This may seem like a small point, even a finicky, technical one, but it ramifies. Later Laverty writes: 'although our descriptions of reality are ultimately illusory they keep the dream of reality alive and in so doing provide understanding and insight'. This is hard to follow. Our descriptions articulate 'meaning' for us, and the understanding and insight they afford is surely linked to that meaning. But reality 'as such', we have been told, is devoid of meaning. It is then not at all clear how the dream of (meaningless, 'void') reality enables our meaning-constituting descriptions to provide 'understanding and insight'. Laverty also at one point tells us (rightly enough) that 'Murdoch and the Romantics comprehend, without bridging, the gap between human subjectivity and reality, by bringing the noumenal within the sweep of human experience' (9). Well, that can be read as a post-Kantian attempt to overcome the noumenal-phenomenal divide, but the problem, in relation to the passages I've just been quoting, is that Murdoch's dialectic depends on her having set the divide up in the tendentious way I sketched: human beings have constantly failed to recognise that all of their 'descriptions' project meaning onto a meaningless world, a 'void'; 'the void' is the noumenal, how things really are, and we can't improve until we acknowledge that. If, against this, it be said that the idea of the void is not functioning at that (so to speak) transcendent level because the noumenal has now been brought within the sweep of experience, the problem shifts. For then it is no longer a 'noumenal' truth that reality is meaningless, void, etc.; instead this becomes just one more description, with no claim to reflect 'reality as such' more deeply or truly than any other. But then the problematic with which Murdoch (and Laverty) begin cannot be stated in the terms we've been considering.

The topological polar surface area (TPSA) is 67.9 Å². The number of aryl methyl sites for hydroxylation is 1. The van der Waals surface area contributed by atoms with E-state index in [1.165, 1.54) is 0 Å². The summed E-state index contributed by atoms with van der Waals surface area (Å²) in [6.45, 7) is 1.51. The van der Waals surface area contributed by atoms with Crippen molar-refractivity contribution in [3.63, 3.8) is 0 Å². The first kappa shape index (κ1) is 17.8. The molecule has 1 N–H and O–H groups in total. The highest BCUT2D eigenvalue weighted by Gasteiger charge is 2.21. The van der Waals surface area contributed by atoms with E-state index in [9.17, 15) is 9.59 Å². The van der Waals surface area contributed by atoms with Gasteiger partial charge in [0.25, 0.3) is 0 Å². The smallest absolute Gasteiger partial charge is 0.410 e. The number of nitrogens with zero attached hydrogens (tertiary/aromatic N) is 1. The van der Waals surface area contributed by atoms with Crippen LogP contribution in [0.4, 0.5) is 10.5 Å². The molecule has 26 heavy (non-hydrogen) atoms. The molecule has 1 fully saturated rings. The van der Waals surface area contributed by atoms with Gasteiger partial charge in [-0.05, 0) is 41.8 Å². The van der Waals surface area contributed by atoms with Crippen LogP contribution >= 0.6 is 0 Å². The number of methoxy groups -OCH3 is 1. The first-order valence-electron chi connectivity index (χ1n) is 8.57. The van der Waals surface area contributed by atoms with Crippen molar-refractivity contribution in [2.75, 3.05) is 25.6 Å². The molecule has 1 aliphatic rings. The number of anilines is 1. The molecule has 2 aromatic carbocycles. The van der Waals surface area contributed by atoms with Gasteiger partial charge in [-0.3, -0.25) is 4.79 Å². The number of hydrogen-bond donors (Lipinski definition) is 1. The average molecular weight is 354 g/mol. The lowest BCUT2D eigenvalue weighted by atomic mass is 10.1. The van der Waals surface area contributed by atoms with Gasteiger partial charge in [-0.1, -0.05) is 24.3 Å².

Here is a related tension in Laverty's formulations. On the one hand we are told that Murdoch 'thinks that romanticism, properly understood, entails … a recognition of one's self as relational and required to be attentive to others' (86). This idea -- of the self as relational -- seems integral to Laverty's account of the Murdochian 'third way'. No doubt the idea can be developed in various ways, but common to them would be the thought that the 'meanings' articulated in my relationships (my 'descriptions') are not a merely illusory projection onto a 'really' void and meaningless reality, for if they are such a projection the self that projects them is not fundamentally relational. The metaphysical assumptions behind that 'projection' picture of reality surely drop away if the relational character of the self is taken seriously. If 'the good individual recognises that it is others … who are most real' and that the most important thing for her is 'to involve herself with what is other -- … other individuals, language, academic studies, good art and literature' (87), then it can scarcely also be that the real challenge is for us to confront the 'nothingness that transcends consciousness and is so very difficult for us to acknowledge' (4). If 'it is others who are most real', then reality as 'so difficult for us to acknowledge' because it is void and meaningless is not what is 'most real'. We are also told that '[u]nselfing entails that consciousness becomes less determined by the self and more available to reality. This reality that consciousness becomes determined by is principally made up of other individual selves who are also centres of meaning' (108). On the face of it, to say that the reality that transcends consciousness is 'nothingness -- death, chance, void' is very different indeed from saying that this reality is 'principally made up of other individual selves who are also centres of meaning'. The second passage allows for consciousness as 'relational'; the earlier quotation does not.